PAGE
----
Extension of Dartbrook thermal coal mine refused due to lack of consideration of environmental concerns

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IEEFA applauds Friday’s decision of the IPC in their rejection of the proposed time extension of a dilapidated underground thermal coal mine closed for 13 years in NSW.

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PRESS RELEASE

12 August 2019 (IEEFA Australia): IEEFA applauds Friday’s decision of the Independent Planning Commission (IPC) in their rejection of the proposed time extension of a dilapidated underground thermal coal mine closed for 13 years in New South Wales (NSW), as the application did not give due consideration to greenhouse emissions, pollution, groundwater, and noise, as now required since the Rocky Hill decision.

The disused Dartbrook coal mine is in the Hunter Valley, some 10km north-west of Muswellbrook. The extremely high methane intensive mine was closed in 2006 after three miners died over the 12 years of its life, and due to ongoing geological difficulties including water, gas and safety problems.

An application to re-open and extend Dartbrook mine to 2027 had been lodged by Australian Pacific Coal with the NSW IPC.

TIM BUCKLEY, DIRECTOR OF ENERGY FINANCE STUDIES SAYS IEEFA COMMENDS THE IPC’S DECISION as there were many red flags in this project.

“The company’s application was an exercise in smoke and mirrors,” says Buckley.

“Firstly, as Dartbrook Mine ceased operation 13 years ago, this application for re-opening and extending Dartbrook should have been submitted as a new mining development – not an extension. Australian Pacific Coal had already published its intention of making Dartbrook an open cut mine into the future.

“Secondly, at a time when the world is moving away from thermal coal in recognition of its terminal decline, the IPC has remembered Rocky Hill and given due consideration to the cumulative water and emissions impact of adding yet another polluting coal mine to the many already operating in the Hunter Valley. The IPC also listened to the local community which has vehemently opposed this proposal.

“Thirdly, Australian Pacific Coal’s financial health is, frankly, extremely poor. This Australian listed company continues to report operating losses, has negative shareholder equity, and rapidly rising indebtedness. With entirely debt-funded losses stacking up, a demonstration of how the company would fund basic costs to get the severely dilapidated Dartbrook mine up and running again, let alone the future costs of project development, operation, safety and rehabilitation, was missing from the project proposal.”

IEEFA FOUND AUSTRALIAN PACIFIC COAL AND ITS’ ECONOMISTS UNDERSTATED DARTBROOK’S CAPITAL COSTS by a factor of more than 300% and likely overstated revenues and hence royalties by 26%.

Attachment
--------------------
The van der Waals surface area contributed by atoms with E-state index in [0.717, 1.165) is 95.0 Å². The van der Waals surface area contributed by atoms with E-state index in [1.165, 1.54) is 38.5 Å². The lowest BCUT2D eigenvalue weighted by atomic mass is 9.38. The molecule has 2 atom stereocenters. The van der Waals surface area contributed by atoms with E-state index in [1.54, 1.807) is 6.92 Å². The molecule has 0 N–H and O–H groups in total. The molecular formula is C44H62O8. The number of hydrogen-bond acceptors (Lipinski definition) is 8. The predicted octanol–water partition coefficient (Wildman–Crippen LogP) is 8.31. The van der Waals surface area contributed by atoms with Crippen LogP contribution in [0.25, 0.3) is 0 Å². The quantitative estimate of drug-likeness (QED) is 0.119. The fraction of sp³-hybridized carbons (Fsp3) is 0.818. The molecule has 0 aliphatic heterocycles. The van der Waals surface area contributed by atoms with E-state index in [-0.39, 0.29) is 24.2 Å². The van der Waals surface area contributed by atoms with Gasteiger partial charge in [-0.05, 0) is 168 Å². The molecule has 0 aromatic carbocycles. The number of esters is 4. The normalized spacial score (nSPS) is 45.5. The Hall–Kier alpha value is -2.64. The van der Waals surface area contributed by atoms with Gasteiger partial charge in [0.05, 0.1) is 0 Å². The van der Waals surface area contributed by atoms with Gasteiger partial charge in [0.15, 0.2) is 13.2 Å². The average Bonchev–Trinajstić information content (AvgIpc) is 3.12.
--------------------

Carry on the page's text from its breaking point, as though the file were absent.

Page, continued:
“With the mine’s already chequered history, likely capital and management shortcuts would have put mine worker safety, mine remediation and the local community at risk, while overly optimistic forecasts on coal quality issues overstated coal royalty revenue to the NSW government,” says Buckley.

“An independent and impartial assessment of this mine proposal would derive a negative net cost of the mine to the community of NSW, and Australia.”

IEEFA found the proposal assumed a coal price that failed to take into account the structural decline of coal markets internationally since the start of 2018. Global forecasts consistent with a liveable planet show the seaborne thermal coal market will more than halve within two decades – and disappear entirely by 2050. South Korea, Japan and other key Australian export markets are already in a state of volume decline.

“That the world is rapidly transitioning to cheaper renewables in line with the Paris Agreement should be the NSW government’s starting point when considering any proposal for new coal mines, or the re-opening of ‘mothballed’ coal mines such as Dartbrook,” says Mr Buckley.

Over 100 globally significant financial institutions have put in place increasingly strict thermal coal divestment and/or coal lending restrictions.

During 2018, a globally significant financial institution divested from coal and/or introduced an even more restrictive policy on thermal coal on average every two weeks.

SINCE THE START OF 2019, THIS HAS ACCELERATED TO ALMOST ONE NEW ANNOUNCEMENT EVERY WEEK, including QBE Insurance, Suncorp and Chubb U.S. all announcing coal restrictions.

“The Commonwealth Bank is the latest to indicate a new policy restricting coal finance,” says Buckley.

“Further, the Reserve Bank of Australia, the Australian Prudential Regulation Authority and the Australian Securities and Investments Commission have all called for an orderly transition to a low carbon economy, including excluding the building of new coal mines.

“The momentum is electric. Global capital is fleeing the coal sector.

“The government needs to plan for this inevitable technology driven transition undermining NSW’s top commodity export.”

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